## An Interesting Feature of NOT IN and Multi-Row Subqueries

Take the following simple SQL statement:

SELECT * FROM dual WHERE 'x' NOT IN (SELECT 'a' FROM dual);

Since ‘x’ cannot be found in our subquery, you’d expect this to return a row from Dual right? Indeed it does:

SQL> SELECT * 2 FROM dual 3 WHERE 'x' NOT IN 4 (SELECT 'a' FROM dual); D - X

What about in the following case?

SELECT * FROM dual WHERE 'x' NOT IN (SELECT 'a' FROM dual UNION ALL SELECT NULL FROM dual);

You might expect this to return a row as well since ‘x’ is still not in our subquery (which now returns two values: ‘x’ and NULL).

You’d be wrong, however. This query will in fact return no rows:

SQL> SELECT * 2 FROM dual 3 WHERE 'x' NOT IN 4 (SELECT 'a' FROM dual 5 UNION ALL 6 SELECT NULL FROM dual); no rows selected

If the subquery referenced by your NOT IN statement contains any NULL values, the NOT IN condition will evaluate to unknown.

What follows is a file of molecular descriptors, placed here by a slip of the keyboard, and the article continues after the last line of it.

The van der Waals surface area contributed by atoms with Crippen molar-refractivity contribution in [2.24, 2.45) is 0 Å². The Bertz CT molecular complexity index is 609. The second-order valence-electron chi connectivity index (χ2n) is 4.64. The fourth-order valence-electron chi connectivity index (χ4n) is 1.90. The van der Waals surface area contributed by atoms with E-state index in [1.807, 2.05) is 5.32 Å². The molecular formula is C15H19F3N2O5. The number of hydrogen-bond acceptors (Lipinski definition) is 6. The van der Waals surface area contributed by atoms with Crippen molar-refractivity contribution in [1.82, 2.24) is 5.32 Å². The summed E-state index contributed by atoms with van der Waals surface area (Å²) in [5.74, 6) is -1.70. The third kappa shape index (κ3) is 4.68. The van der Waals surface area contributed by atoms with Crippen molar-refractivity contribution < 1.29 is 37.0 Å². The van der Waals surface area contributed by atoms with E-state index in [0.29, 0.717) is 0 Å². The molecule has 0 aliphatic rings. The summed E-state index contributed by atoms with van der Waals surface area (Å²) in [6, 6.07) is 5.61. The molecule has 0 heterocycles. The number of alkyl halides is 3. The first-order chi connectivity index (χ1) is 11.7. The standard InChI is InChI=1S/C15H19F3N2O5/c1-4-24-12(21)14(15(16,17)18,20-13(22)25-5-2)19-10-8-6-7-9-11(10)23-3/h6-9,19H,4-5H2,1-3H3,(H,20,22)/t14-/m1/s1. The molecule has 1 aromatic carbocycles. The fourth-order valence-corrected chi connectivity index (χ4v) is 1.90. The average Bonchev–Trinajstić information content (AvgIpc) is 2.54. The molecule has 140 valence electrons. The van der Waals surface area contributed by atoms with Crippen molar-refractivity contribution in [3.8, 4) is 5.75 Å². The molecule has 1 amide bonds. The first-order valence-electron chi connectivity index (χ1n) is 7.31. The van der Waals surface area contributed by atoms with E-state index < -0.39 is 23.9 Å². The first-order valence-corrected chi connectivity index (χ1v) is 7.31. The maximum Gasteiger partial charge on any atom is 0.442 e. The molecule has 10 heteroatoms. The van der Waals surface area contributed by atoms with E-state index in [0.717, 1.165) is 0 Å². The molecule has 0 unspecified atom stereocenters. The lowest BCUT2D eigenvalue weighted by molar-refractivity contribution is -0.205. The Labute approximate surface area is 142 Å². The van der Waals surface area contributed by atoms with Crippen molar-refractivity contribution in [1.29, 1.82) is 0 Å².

It’s worth noting that this is not the case if you use an IN as opposed to a NOT IN:

SQL> SELECT * 2 FROM dual 3 WHERE 'a' IN 4 (SELECT 'a' FROM dual 5 UNION ALL 6 SELECT NULL FROM dual); D - X

Hi Andy,

i am confused by using “select empno,sal from emp where empno not in(7369,7499,null)” its showing “no rows selected” but when using with check constraint it restrict 7369 and 7499 values and allow other values but why not its working same for the select command given above.

Interesting and something to keep in mind. Thanks for sharing

Technically a NOT IN (‘A’,null) doesn’t evaluate to false, but to unknown. You can see the difference with a check constraint

create table test_c (val varchar2(3) constraint v_ck check (val not in (‘A’,null)));

insert into test_c (val) values (‘B’);

It passes because the NOT IN returns unknown rather than false.

Gary,

Thanks for your comment and a good point. I’ve now modded the original post.

Andy